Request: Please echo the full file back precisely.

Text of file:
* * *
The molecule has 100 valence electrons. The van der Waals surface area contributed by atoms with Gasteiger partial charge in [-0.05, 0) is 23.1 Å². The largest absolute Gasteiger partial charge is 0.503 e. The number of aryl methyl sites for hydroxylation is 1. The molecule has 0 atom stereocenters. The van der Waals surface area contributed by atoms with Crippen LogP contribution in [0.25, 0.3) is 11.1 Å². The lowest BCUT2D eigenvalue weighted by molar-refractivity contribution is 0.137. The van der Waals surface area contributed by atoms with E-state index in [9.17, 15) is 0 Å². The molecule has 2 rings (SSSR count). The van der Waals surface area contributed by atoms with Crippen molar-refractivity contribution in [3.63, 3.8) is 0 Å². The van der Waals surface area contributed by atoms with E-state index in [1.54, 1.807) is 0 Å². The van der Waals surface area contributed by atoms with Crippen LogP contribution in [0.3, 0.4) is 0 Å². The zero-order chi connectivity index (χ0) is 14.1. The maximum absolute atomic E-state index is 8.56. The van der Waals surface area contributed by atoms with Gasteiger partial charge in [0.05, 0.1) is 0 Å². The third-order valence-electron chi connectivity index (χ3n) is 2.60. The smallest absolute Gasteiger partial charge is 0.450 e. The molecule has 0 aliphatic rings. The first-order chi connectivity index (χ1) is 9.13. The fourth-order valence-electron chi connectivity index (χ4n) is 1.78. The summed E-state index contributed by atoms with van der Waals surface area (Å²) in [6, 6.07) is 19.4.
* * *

The molecule has 100 valence electrons. The van der Waals surface area contributed by atoms with Gasteiger partial charge in [-0.05, 0) is 23.1 Å². The largest absolute Gasteiger partial charge is 0.503 e. The number of aryl methyl sites for hydroxylation is 1. The molecule has 0 atom stereocenters. The van der Waals surface area contributed by atoms with Crippen LogP contribution in [0.25, 0.3) is 11.1 Å². The lowest BCUT2D eigenvalue weighted by molar-refractivity contribution is 0.137. The van der Waals surface area contributed by atoms with E-state index in [9.17, 15) is 0 Å². The molecule has 2 rings (SSSR count). The van der Waals surface area contributed by atoms with Crippen molar-refractivity contribution in [3.63, 3.8) is 0 Å². The van der Waals surface area contributed by atoms with E-state index in [1.54, 1.807) is 0 Å². The van der Waals surface area contributed by atoms with Crippen LogP contribution in [0.3, 0.4) is 0 Å². The zero-order chi connectivity index (χ0) is 14.1. The maximum absolute atomic E-state index is 8.56. The van der Waals surface area contributed by atoms with Gasteiger partial charge in [0.05, 0.1) is 0 Å². The third-order valence-electron chi connectivity index (χ3n) is 2.60. The smallest absolute Gasteiger partial charge is 0.450 e. The molecule has 0 aliphatic rings. The first-order chi connectivity index (χ1) is 9.13. The fourth-order valence-electron chi connectivity index (χ4n) is 1.78. The summed E-state index contributed by atoms with van der Waals surface area (Å²) in [6, 6.07) is 19.4.